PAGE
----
I drink milk. The real thing. From real cows. I like milk with cereal, brownies, grilled cheese sandwiches, and cookies sometimes while I watch TV. It tastes good and it’s good for me.
I make no apologies for drinking cow’s milk from happy cows that roam New England’s green pastures. I do prefer organic milk or milk from companies like Garelick Farms that advertises no antibiotics or artificial growth hormones.
It’s All Just Bean Juice
Many of my crunchy granola friends and even my husband eschew cow’s milk in favor of coconut, almond or soy milk. Excuse me, but none of those constitute milk. They are nut and bean juices colored and flavored to resemble the real thing.
Milk is produced by female mammals, from white-footed mice to great blue whales, to nurture their young. Nuts and beans, not being mammals, cannot deliver the same substance. Now, companies can’t claim something contains cream if it doesn’t have real cream in it. Otherwise, it’s crème. So how can these beverage companies claim that they get milk from soybeans, coconuts and almonds?
What’s more, some of my crunchy granola, Birkenstock-wearing friends pat themselves on the back for not consuming real milk from real cows. They remain firmly convinced that nut and bean juice is better for them—and better for the environment, too. After all, soybeans don’t fart methane into the atmosphere and almonds don’t drink gallons of water. Or do they?
It seems my friends are wrong about these “dairy-free alternatives” on both counts. Almond milk is not good for the environment and not terribly good for you, either. Soy milk has even worse effects on the human body, especially for men and for women with thyroid problems. (That’s me.)
Almond Milk is Bad
Melissa Kravitz in Mic.com tells us that “Almond milk isn’t the silver bullet you think it is. Even worse, it’s ravaging the planet.” Environment-wise, 80% of the world’s almonds are grown in California, which is suffering its fifth year of severe drought. It takes 1.1 gallons of water to produce a single almond and 25.3 gallons of water to produce a single serving of the nuts. Almond trees, unlike field crops that are harvested, must be watered all year round or they’ll die. Julia Lurie in Mother Jones reports that “Almonds suck up as much water annually as Los Angeles Uses in Three Years.”
Then, to turn nuts into a milk-like substance, they grind up the almonds and add even more water. (Well, you didn’t think they squeezed milk out of the almonds, did you? You did? Sorry about that.)
In terms of “good for you,” almond milk is highly processed with sugar, salt, thickeners and other ingredients added. These can include: cane sugar, sea salt, natural flavor, locust bean gum, sunflower lecithin, gellan gum, calcium carbonate, vitamin E acetate, zinc gluconate, vitamin A palmitate, riboflavin (B2), vitamin b12, vitamin D2. According to Healthy Eater, some brands also add carrageenan, evaporated cane juice, pea and/or rice protein, magnesium phosphate, xanthan gum, guar gum, and zinc sulfate, among other things. Yum. Can’t wait to pour that on my Cheerios.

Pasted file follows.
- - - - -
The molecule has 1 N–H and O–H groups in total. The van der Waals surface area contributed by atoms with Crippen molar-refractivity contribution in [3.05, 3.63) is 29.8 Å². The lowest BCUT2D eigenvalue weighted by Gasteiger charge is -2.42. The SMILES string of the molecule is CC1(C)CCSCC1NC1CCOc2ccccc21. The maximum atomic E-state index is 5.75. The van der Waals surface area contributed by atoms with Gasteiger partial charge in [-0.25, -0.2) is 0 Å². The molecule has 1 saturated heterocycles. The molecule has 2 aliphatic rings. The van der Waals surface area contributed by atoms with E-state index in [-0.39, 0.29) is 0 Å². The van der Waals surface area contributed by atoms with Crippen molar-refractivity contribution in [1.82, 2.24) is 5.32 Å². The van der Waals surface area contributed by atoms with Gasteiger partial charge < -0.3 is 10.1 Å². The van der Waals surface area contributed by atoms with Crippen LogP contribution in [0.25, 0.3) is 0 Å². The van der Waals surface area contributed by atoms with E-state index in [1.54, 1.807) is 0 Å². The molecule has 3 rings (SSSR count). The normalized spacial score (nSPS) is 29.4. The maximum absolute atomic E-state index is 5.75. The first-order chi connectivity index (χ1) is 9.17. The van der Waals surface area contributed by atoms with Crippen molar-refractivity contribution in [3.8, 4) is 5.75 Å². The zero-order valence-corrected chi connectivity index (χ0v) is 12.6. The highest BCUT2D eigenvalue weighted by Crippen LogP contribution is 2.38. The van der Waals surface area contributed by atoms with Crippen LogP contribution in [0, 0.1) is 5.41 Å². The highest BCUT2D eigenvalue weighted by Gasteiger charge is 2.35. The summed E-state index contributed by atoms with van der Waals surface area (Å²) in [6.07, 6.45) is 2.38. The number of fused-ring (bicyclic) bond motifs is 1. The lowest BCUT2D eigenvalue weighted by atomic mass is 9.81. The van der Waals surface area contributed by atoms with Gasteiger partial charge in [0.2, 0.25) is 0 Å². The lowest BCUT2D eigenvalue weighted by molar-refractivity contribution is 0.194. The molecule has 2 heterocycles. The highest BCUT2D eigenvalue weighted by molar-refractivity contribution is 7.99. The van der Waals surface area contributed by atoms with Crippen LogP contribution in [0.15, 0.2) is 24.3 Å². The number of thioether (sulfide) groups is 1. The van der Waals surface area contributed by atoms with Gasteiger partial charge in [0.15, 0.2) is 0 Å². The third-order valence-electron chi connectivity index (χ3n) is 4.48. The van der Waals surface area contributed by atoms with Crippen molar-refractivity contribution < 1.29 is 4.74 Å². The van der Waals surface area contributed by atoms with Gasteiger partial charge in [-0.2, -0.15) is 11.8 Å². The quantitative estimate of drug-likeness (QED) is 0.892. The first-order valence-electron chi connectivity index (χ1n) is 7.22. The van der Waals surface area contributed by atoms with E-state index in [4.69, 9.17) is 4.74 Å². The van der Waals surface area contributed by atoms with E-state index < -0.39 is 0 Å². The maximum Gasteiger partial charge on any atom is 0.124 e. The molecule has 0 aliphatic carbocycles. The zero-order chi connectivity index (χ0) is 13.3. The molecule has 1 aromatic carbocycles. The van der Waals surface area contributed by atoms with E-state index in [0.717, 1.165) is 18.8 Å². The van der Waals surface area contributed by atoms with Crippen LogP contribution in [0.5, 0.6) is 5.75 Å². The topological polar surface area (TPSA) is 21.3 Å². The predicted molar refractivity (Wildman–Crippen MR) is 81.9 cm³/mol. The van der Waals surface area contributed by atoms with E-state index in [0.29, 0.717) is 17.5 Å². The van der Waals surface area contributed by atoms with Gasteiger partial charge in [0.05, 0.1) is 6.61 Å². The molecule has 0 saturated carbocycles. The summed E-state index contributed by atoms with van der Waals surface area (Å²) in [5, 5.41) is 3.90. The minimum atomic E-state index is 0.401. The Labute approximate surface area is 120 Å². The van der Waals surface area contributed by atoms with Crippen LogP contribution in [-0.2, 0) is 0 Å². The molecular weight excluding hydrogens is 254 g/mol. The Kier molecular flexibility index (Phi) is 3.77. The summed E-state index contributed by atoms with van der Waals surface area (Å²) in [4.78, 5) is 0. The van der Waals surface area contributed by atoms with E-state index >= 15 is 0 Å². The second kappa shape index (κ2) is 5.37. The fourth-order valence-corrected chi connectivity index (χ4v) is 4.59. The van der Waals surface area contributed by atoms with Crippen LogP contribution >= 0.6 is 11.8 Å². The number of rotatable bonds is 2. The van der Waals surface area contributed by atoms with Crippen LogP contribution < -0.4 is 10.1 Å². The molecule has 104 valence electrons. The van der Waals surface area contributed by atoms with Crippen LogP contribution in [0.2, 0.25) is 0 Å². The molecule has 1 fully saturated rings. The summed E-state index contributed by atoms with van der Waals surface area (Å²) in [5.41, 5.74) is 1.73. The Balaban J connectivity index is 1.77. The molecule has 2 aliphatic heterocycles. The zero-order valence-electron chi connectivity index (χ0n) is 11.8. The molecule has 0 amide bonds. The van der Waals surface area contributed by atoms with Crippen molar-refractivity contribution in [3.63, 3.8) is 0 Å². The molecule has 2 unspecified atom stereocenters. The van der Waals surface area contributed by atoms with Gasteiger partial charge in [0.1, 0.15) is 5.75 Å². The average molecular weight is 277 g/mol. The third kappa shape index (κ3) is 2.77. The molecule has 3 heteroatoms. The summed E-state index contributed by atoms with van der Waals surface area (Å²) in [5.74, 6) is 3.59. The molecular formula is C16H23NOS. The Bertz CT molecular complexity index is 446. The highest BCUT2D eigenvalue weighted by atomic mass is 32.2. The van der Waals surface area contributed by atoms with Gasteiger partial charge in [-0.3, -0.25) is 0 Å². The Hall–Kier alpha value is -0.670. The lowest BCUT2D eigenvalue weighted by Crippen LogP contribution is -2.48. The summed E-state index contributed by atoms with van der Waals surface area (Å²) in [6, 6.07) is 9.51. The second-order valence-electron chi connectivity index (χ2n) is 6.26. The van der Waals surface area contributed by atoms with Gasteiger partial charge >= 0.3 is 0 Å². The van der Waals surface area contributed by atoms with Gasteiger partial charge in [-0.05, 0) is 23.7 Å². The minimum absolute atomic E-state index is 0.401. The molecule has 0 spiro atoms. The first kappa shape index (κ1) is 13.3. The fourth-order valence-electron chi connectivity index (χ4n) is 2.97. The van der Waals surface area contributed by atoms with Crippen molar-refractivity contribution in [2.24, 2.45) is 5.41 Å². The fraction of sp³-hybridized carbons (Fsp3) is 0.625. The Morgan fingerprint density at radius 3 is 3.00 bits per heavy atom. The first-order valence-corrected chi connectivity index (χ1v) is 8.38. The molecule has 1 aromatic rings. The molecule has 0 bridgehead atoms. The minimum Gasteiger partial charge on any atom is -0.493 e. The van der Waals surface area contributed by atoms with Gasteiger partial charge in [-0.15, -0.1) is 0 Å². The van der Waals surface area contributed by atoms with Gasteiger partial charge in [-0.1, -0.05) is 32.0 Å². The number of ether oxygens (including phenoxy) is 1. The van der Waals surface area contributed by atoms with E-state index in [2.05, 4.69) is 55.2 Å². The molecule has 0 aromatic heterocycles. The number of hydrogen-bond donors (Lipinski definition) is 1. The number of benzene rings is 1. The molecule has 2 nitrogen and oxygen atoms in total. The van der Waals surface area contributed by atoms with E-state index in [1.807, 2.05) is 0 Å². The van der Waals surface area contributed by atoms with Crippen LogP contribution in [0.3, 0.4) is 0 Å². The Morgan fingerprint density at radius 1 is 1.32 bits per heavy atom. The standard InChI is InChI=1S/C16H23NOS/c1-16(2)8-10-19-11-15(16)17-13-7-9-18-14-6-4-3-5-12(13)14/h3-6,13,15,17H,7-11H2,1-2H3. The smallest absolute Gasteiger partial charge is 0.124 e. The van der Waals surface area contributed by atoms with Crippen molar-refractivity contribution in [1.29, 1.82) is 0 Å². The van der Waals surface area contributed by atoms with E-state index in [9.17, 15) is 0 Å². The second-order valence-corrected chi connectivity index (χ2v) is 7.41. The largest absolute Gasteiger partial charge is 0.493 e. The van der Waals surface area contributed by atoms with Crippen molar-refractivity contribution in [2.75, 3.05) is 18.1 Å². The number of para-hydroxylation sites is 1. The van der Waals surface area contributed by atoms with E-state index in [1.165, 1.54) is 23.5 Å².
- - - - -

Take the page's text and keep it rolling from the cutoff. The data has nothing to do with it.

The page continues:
Exactly how many almonds go into a quart of almond milk? That’s hard to say because it’s not listed on the label. I guess you’re not supposed to know.
Soy Milk is Worse
To start, most soybeans are genetically modified organisms. This may or may not bother you but a gallon of soy milk drinks up 208 gallons of water. That makes it more water-friendly that almond or cow’s milk but just wait until it hits your body. Un-fermented soy protein contains an alarming list of substances that have been traced to deleterious health effects including (but not limited to):
- Development or recurrence of estrogen-dependent cancers, such as breast cancer
- Decrease in thyroid replacement absorption
- Hypothyroidism and thyroid cancer
- Breast development in men
- Infertility in males
- Erectile dysfunction
- Decreased sperm production
- Emotional behavior in males
The soy isoflavones so mimic estrogen that infants fed soy formula take in an estimated five birth control pills’ worth of estrogen every day. Think about that the next time you order your soy vente triple espresso from Starbucks. In fact reading the entire list of substances in soy that can harm you is pretty disturbing. Try this article on “The Health Dangers of Soy” by Dr. Joseph Mercola in the Huffington Post and see if you agree with me.
How About Coconut Milk?
Now for some good news: coconut milk is good for you in many ways. It’s nutritious, filled with vitamins and critical minerals. In addition it is anti-carcinogenic, anti-microbial, anti-bacterial, and anti-viral.
It’s also high in fat and high in calories, though, which means that a glass full of coconut milk is gonna cost you weightwise. Have tea with your cookies instead.
Coconut milk is not, as you may have assumed, the liquid that comes from the coconut when you cut it open. It’s made by grating the flesh of the coconut and steeping it in hot water. This product is then squeezed and the liquid that comes out is coconut milk. So water is added during processing.
I would drink coconut milk, as my husband does, but I don’t particularly enjoy the taste of coconut. It’s okay for making cake and other baked goods but not on my bran flakes in the morning. I find it tolerable in a smoothie but that’s pretty much it.
My philosophy is to consume foods that are as unprocessed or lightly processed as possible. Cow’s milk is pasteurized and bottled. I can buy it with full fat, lower levels of fat or no fat at all. I can buy brands that don’t include growth hormones or antibiotics. Cow’s milk contains no added sugars, chemicals, or thickeners. It contains natural vitamins and minerals And it tastes good. That’s good enough for me.